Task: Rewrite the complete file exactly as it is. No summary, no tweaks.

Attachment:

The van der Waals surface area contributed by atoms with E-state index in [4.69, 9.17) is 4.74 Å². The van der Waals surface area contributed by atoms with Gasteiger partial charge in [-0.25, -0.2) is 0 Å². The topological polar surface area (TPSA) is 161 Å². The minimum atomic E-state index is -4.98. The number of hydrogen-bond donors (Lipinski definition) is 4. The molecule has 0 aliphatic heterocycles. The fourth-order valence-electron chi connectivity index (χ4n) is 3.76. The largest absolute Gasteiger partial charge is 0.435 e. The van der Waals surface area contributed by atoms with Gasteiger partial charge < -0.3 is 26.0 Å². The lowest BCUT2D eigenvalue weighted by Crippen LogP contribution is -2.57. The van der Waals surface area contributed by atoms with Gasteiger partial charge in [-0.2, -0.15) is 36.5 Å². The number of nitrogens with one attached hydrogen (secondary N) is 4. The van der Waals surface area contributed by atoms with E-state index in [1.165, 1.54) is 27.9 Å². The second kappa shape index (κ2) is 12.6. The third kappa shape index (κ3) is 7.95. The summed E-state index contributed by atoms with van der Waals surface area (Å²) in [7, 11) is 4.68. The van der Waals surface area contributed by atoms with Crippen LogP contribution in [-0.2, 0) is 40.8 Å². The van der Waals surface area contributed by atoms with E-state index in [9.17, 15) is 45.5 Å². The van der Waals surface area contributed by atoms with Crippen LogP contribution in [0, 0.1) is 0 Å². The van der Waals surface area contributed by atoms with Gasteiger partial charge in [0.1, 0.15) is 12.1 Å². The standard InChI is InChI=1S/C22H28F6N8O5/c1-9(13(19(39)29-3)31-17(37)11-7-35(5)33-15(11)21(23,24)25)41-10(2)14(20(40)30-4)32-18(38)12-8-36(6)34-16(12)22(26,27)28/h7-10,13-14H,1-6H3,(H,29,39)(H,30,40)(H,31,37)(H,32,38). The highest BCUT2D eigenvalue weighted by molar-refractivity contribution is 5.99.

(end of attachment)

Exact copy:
The van der Waals surface area contributed by atoms with E-state index in [4.69, 9.17) is 4.74 Å². The van der Waals surface area contributed by atoms with Gasteiger partial charge in [-0.25, -0.2) is 0 Å². The topological polar surface area (TPSA) is 161 Å². The minimum atomic E-state index is -4.98. The number of hydrogen-bond donors (Lipinski definition) is 4. The molecule has 0 aliphatic heterocycles. The fourth-order valence-electron chi connectivity index (χ4n) is 3.76. The largest absolute Gasteiger partial charge is 0.435 e. The van der Waals surface area contributed by atoms with Gasteiger partial charge < -0.3 is 26.0 Å². The lowest BCUT2D eigenvalue weighted by Crippen LogP contribution is -2.57. The van der Waals surface area contributed by atoms with Gasteiger partial charge in [-0.2, -0.15) is 36.5 Å². The number of nitrogens with one attached hydrogen (secondary N) is 4. The van der Waals surface area contributed by atoms with E-state index in [1.165, 1.54) is 27.9 Å². The second kappa shape index (κ2) is 12.6. The third kappa shape index (κ3) is 7.95. The summed E-state index contributed by atoms with van der Waals surface area (Å²) in [7, 11) is 4.68. The van der Waals surface area contributed by atoms with Crippen LogP contribution in [-0.2, 0) is 40.8 Å². The van der Waals surface area contributed by atoms with E-state index in [9.17, 15) is 45.5 Å². The van der Waals surface area contributed by atoms with Crippen LogP contribution in [0, 0.1) is 0 Å². The van der Waals surface area contributed by atoms with Gasteiger partial charge in [0.1, 0.15) is 12.1 Å². The standard InChI is InChI=1S/C22H28F6N8O5/c1-9(13(19(39)29-3)31-17(37)11-7-35(5)33-15(11)21(23,24)25)41-10(2)14(20(40)30-4)32-18(38)12-8-36(6)34-16(12)22(26,27)28/h7-10,13-14H,1-6H3,(H,29,39)(H,30,40)(H,31,37)(H,32,38). The highest BCUT2D eigenvalue weighted by molar-refractivity contribution is 5.99.